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Why the Japanese Emperor's India trip is significant

Last updated on: November 27, 2013 18:32 IST

Japanese Emperor Akihito and his wife Empress Michiko’six-day trip on Saturday to India is expected to be defining moment in India-Japan relations.

A state visit by the Japanese Emperor is a rare event, for he seldom travels out of Japan except for occasions like coronations and similar royal functions.

Though the Japanese monarch has no political role, he is held in high esteem within Japanese society as the symbol of the state. The state visit by the 79-year old Emperor Akihito is being viewed in New Delhi as a singular gesture that underscores the special and deepening nature of Japan-India ties.

To say that the Indian government is laying out the proverbial red carpet would be to miss the significance of the visit and effort that has gone into its planning.

There is an elaborate protocol laid down for visiting monarchs, heads of state and government and other dignitaries, but the arrangements being made for the Japanese visit are of a distinctive nature.

The Imperial couple had visited India in 1960 when they were Crown Prince and Princess as part of their honeymoon tour. They are said to have very fond memories of that trip and the Indian government is making an effort to re-connect them with those happy memories.

Their itinerary includes visits to places that they had visited in their last tour.

Former ambassador to Japan Arjun Asrani who was posted in Japan as a junior diplomat in 1960 when the royal couple last visited India, recalled the preparations made for that trip. “India and Japan had good relations at that time and a great deal of care had gone into the arrangements for that tour.”

Aside from their meetings with President Pranab Mukherjee, Prime Minister Manmohan Singh, Leader of Opposition Sushma Swaraj and other formal engagements, the visitors will have several events on their schedule.

In Delhi, they will visit the India International Centre, the premier intellectual hub of the capital, to recreate their visit 53 years ago when then Crown Prince Akihito laid the IIC’s foundation stone. A large plaque prominently displayed in the IIC is a reminder of the visit.

The royal couple will have a “walk through” the Centre’s library and conference halls to have a photograph taken next to the plaque and meet some of the oldest members of the IIC who were present at their last visit.

They will view an exhibition of photographs of their last visit to India drawn from private collections and the archives; the exhibition has also been on display in Tokyo. There is a visit on the programme to Jawaharlal Nehru University’s department of Japanese Studies and an event at the Japanese School. In Chennai they will visit Kalakshetra.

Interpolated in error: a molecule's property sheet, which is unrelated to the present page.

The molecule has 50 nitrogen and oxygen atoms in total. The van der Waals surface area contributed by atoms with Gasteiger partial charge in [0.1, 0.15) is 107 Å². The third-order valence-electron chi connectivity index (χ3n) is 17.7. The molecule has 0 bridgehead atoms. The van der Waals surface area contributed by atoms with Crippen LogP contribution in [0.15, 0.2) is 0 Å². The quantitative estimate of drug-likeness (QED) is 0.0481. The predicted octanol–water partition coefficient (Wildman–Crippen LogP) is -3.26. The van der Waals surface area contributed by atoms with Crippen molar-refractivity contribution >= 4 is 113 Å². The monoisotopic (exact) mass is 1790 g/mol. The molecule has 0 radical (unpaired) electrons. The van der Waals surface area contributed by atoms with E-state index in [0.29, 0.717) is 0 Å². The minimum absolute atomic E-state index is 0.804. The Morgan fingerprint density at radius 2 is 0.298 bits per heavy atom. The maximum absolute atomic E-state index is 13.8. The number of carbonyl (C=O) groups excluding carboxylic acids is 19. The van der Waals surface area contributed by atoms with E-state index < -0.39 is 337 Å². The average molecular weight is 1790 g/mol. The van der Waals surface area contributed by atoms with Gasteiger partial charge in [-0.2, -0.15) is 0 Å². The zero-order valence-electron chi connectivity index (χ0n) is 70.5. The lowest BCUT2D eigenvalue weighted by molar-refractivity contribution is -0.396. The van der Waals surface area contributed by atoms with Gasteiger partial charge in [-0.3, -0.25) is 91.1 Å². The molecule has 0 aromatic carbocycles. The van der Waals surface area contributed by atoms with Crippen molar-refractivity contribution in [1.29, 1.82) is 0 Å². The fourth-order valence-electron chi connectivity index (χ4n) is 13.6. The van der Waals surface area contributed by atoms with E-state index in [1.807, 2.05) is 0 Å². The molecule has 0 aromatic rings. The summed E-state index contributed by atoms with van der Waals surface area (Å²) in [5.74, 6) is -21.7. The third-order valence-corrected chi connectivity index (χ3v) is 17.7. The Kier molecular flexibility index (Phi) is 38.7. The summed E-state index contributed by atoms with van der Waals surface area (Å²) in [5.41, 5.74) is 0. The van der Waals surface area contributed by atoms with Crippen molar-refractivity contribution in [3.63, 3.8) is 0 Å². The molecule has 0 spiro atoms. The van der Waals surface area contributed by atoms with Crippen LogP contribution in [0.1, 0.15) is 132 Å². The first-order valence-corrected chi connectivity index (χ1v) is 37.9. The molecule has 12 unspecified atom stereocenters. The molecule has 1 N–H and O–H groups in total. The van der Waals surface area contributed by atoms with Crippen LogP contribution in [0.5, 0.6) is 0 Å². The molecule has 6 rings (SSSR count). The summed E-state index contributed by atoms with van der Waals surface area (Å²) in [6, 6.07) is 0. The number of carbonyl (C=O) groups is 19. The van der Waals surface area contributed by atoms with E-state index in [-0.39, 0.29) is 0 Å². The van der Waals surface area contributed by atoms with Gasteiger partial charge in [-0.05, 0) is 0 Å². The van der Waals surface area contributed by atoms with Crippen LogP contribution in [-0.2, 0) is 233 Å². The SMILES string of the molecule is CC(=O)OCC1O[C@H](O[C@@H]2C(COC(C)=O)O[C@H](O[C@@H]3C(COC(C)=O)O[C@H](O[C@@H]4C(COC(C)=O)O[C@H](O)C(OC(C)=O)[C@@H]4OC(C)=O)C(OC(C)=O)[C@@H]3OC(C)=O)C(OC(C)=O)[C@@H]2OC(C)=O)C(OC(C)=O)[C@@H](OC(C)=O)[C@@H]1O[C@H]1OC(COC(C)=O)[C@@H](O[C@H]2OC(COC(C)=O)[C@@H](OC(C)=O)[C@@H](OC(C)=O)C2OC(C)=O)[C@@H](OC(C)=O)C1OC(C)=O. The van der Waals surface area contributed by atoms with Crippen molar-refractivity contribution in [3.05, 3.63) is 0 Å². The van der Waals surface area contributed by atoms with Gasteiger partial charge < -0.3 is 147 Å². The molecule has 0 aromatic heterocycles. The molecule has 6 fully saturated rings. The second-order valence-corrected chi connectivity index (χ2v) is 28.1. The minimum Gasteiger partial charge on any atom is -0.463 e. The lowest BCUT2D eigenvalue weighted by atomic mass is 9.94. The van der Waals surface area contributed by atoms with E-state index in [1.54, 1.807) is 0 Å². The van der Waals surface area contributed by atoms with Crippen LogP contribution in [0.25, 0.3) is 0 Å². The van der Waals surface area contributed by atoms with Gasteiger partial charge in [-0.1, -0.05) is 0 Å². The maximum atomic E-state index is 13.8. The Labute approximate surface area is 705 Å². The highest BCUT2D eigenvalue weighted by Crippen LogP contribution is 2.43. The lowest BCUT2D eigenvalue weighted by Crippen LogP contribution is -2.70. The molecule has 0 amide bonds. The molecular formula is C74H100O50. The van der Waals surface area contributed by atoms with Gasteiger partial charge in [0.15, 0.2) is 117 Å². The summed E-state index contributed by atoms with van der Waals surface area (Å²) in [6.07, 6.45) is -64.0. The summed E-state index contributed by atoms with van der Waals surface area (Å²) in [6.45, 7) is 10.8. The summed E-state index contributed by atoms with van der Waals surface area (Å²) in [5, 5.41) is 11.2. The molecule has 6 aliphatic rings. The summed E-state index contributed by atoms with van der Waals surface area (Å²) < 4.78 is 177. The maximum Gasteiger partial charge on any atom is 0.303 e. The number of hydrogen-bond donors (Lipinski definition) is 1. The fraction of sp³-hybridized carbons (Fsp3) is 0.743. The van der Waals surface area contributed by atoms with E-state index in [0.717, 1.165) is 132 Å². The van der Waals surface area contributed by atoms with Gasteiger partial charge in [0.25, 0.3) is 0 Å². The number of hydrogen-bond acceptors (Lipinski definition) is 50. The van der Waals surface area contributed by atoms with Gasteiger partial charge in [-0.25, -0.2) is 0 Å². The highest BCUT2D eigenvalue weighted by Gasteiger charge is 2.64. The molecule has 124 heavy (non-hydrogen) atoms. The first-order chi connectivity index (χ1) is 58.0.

Minister Manmohan Singh has laid a special emphasis on developing India-Japan ties in the United Progressive government’s second term. As part of the preparations for the visit, he had taken the unusual step in April this year to appoint a special envoy especially for the imperial visit.

Former minister, Ashwini Kumar was appointed special envoy with Cabinet rank to make preparations for the state visit.

A votary of strong Japan-India ties,  Prime Minister Shinzo Abe, who is expected visit India early in the new year, has imparted a fresh enthusiasm in building up the relationship with India.

Japan is the source of the highest official foreign assistance for India as well as a major investor in India and its infrastructural development. After the successful implementation of the Delhi Metro, Japan is involved in mega projects the Western Delhi-Mumbai freight corridor, the Delhi-Mumbai industrial corridor and the Bangalore Metro project.

The comprehensive economic partnership agreement that was implemented in 2011 has strengthened the economic ties.

Aftab Seth, former ambassador to Japan explained that an imperial visit was a rare event. “It has a special meaning for the Japanese people. It is a signal of a special relationship, of warm friendly ties.

India-Japan ties have been improving in the past decade; all Japanese governments in the past decade have sought to build the ties with India.”

It is not the political content but the symbolism of the visit that indicates the maturing of India-Japan ties into an enduring strategic and global partnership.

Image: Japan's Emperor Akihito and Empress Michiko are seen at the Imperial Palace in Tokyo in Japan

Photograph: Handout via Reuters

Shubha Singh in New Delhi